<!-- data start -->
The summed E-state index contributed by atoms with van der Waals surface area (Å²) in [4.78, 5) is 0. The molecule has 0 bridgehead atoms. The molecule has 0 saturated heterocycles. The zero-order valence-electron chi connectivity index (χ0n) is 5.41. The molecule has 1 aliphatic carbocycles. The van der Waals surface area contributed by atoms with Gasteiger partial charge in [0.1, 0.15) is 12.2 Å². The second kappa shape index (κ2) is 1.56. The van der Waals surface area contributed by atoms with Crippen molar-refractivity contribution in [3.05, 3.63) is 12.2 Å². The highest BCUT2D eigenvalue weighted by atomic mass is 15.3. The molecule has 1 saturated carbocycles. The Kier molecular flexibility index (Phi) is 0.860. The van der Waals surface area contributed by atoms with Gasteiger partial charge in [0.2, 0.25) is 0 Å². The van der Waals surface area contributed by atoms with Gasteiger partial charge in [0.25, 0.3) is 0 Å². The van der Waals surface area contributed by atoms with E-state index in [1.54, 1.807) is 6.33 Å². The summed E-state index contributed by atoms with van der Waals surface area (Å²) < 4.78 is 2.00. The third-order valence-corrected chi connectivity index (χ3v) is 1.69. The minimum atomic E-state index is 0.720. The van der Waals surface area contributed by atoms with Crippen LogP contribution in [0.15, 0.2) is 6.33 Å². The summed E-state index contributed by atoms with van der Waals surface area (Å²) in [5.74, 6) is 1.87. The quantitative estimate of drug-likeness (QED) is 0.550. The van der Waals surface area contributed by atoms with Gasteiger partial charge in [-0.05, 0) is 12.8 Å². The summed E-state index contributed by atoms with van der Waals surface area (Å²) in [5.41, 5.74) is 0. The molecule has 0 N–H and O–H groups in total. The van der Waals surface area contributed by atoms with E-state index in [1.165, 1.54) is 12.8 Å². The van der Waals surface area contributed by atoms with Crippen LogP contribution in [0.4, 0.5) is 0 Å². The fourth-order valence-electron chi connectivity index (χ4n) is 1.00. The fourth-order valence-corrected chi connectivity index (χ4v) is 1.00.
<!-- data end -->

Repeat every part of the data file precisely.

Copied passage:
The summed E-state index contributed by atoms with van der Waals surface area (Å²) in [4.78, 5) is 0. The molecule has 0 bridgehead atoms. The molecule has 0 saturated heterocycles. The zero-order valence-electron chi connectivity index (χ0n) is 5.41. The molecule has 1 aliphatic carbocycles. The van der Waals surface area contributed by atoms with Gasteiger partial charge in [0.1, 0.15) is 12.2 Å². The second kappa shape index (κ2) is 1.56. The van der Waals surface area contributed by atoms with Crippen molar-refractivity contribution in [3.05, 3.63) is 12.2 Å². The highest BCUT2D eigenvalue weighted by atomic mass is 15.3. The molecule has 1 saturated carbocycles. The Kier molecular flexibility index (Phi) is 0.860. The van der Waals surface area contributed by atoms with Gasteiger partial charge in [0.2, 0.25) is 0 Å². The van der Waals surface area contributed by atoms with Gasteiger partial charge in [0.25, 0.3) is 0 Å². The van der Waals surface area contributed by atoms with E-state index in [1.54, 1.807) is 6.33 Å². The summed E-state index contributed by atoms with van der Waals surface area (Å²) < 4.78 is 2.00. The third-order valence-corrected chi connectivity index (χ3v) is 1.69. The minimum atomic E-state index is 0.720. The van der Waals surface area contributed by atoms with Crippen LogP contribution in [0.15, 0.2) is 6.33 Å². The summed E-state index contributed by atoms with van der Waals surface area (Å²) in [5.74, 6) is 1.87. The quantitative estimate of drug-likeness (QED) is 0.550. The van der Waals surface area contributed by atoms with Gasteiger partial charge in [-0.05, 0) is 12.8 Å². The summed E-state index contributed by atoms with van der Waals surface area (Å²) in [5.41, 5.74) is 0. The molecule has 0 N–H and O–H groups in total. The van der Waals surface area contributed by atoms with E-state index in [1.165, 1.54) is 12.8 Å². The van der Waals surface area contributed by atoms with Crippen LogP contribution in [0.4, 0.5) is 0 Å². The fourth-order valence-electron chi connectivity index (χ4n) is 1.00. The fourth-order valence-corrected chi connectivity index (χ4v) is 1.00.